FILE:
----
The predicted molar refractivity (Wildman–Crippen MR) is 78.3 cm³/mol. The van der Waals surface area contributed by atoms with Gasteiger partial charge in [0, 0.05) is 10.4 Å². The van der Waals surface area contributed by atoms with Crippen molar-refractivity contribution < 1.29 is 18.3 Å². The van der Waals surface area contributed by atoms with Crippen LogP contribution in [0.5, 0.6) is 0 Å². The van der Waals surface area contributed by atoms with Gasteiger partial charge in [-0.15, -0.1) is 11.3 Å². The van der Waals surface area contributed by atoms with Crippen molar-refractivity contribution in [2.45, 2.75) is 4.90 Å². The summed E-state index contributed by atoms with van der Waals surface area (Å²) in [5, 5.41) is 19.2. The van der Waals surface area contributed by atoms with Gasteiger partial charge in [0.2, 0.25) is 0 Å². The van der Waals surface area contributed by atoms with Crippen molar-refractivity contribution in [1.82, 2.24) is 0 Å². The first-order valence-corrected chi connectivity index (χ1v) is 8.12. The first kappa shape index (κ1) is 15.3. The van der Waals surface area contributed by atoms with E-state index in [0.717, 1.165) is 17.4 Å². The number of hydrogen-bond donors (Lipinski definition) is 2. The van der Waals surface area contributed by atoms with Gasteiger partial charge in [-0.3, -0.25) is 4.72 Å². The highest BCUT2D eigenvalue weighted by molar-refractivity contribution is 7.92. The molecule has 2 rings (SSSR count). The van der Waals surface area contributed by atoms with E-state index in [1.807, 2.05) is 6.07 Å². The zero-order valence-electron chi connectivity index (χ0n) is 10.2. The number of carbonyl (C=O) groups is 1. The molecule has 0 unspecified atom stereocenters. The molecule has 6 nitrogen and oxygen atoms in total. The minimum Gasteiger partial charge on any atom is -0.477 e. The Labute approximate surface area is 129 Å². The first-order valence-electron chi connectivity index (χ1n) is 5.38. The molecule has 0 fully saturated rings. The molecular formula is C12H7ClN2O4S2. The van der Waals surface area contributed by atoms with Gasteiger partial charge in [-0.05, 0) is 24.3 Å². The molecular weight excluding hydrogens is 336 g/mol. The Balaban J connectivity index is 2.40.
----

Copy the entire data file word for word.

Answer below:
The predicted molar refractivity (Wildman–Crippen MR) is 78.3 cm³/mol. The van der Waals surface area contributed by atoms with Gasteiger partial charge in [0, 0.05) is 10.4 Å². The van der Waals surface area contributed by atoms with Crippen molar-refractivity contribution < 1.29 is 18.3 Å². The van der Waals surface area contributed by atoms with Crippen LogP contribution in [0.5, 0.6) is 0 Å². The van der Waals surface area contributed by atoms with Gasteiger partial charge in [-0.15, -0.1) is 11.3 Å². The van der Waals surface area contributed by atoms with Crippen molar-refractivity contribution in [2.45, 2.75) is 4.90 Å². The summed E-state index contributed by atoms with van der Waals surface area (Å²) in [5, 5.41) is 19.2. The van der Waals surface area contributed by atoms with Gasteiger partial charge in [0.2, 0.25) is 0 Å². The van der Waals surface area contributed by atoms with Crippen molar-refractivity contribution in [1.82, 2.24) is 0 Å². The first-order valence-corrected chi connectivity index (χ1v) is 8.12. The first kappa shape index (κ1) is 15.3. The van der Waals surface area contributed by atoms with E-state index in [0.717, 1.165) is 17.4 Å². The number of hydrogen-bond donors (Lipinski definition) is 2. The van der Waals surface area contributed by atoms with Gasteiger partial charge in [-0.3, -0.25) is 4.72 Å². The highest BCUT2D eigenvalue weighted by molar-refractivity contribution is 7.92. The molecule has 2 rings (SSSR count). The van der Waals surface area contributed by atoms with E-state index in [1.807, 2.05) is 6.07 Å². The zero-order valence-electron chi connectivity index (χ0n) is 10.2. The number of carbonyl (C=O) groups is 1. The molecule has 0 unspecified atom stereocenters. The molecule has 6 nitrogen and oxygen atoms in total. The minimum Gasteiger partial charge on any atom is -0.477 e. The Labute approximate surface area is 129 Å². The first-order valence-electron chi connectivity index (χ1n) is 5.38. The molecule has 0 fully saturated rings. The molecular formula is C12H7ClN2O4S2. The van der Waals surface area contributed by atoms with Gasteiger partial charge in [-0.05, 0) is 24.3 Å². The molecular weight excluding hydrogens is 336 g/mol. The Balaban J connectivity index is 2.40.